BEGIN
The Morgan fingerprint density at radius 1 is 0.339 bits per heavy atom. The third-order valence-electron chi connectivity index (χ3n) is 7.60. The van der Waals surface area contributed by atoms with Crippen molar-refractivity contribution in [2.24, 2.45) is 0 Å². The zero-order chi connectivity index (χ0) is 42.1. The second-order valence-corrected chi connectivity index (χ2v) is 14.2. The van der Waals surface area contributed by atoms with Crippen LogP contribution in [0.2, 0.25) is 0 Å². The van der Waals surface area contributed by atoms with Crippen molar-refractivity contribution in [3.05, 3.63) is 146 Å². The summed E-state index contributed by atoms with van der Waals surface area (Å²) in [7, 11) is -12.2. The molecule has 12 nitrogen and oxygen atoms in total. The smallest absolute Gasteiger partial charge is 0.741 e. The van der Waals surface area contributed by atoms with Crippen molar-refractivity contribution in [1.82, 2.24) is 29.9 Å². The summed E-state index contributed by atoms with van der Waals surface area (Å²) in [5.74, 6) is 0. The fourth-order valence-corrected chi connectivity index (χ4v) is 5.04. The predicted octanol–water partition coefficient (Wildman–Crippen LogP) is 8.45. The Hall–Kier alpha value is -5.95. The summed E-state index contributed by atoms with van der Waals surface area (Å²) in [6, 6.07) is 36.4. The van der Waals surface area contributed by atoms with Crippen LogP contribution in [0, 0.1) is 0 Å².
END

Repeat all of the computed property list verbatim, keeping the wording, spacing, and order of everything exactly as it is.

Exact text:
The Morgan fingerprint density at radius 1 is 0.339 bits per heavy atom. The third-order valence-electron chi connectivity index (χ3n) is 7.60. The van der Waals surface area contributed by atoms with Crippen molar-refractivity contribution in [2.24, 2.45) is 0 Å². The zero-order chi connectivity index (χ0) is 42.1. The second-order valence-corrected chi connectivity index (χ2v) is 14.2. The van der Waals surface area contributed by atoms with Crippen LogP contribution in [0.2, 0.25) is 0 Å². The van der Waals surface area contributed by atoms with Crippen molar-refractivity contribution in [3.05, 3.63) is 146 Å². The summed E-state index contributed by atoms with van der Waals surface area (Å²) in [7, 11) is -12.2. The molecule has 12 nitrogen and oxygen atoms in total. The smallest absolute Gasteiger partial charge is 0.741 e. The van der Waals surface area contributed by atoms with Crippen molar-refractivity contribution in [1.82, 2.24) is 29.9 Å². The summed E-state index contributed by atoms with van der Waals surface area (Å²) in [5.74, 6) is 0. The fourth-order valence-corrected chi connectivity index (χ4v) is 5.04. The predicted octanol–water partition coefficient (Wildman–Crippen LogP) is 8.45. The Hall–Kier alpha value is -5.95. The summed E-state index contributed by atoms with van der Waals surface area (Å²) in [6, 6.07) is 36.4. The van der Waals surface area contributed by atoms with Crippen LogP contribution in [0, 0.1) is 0 Å².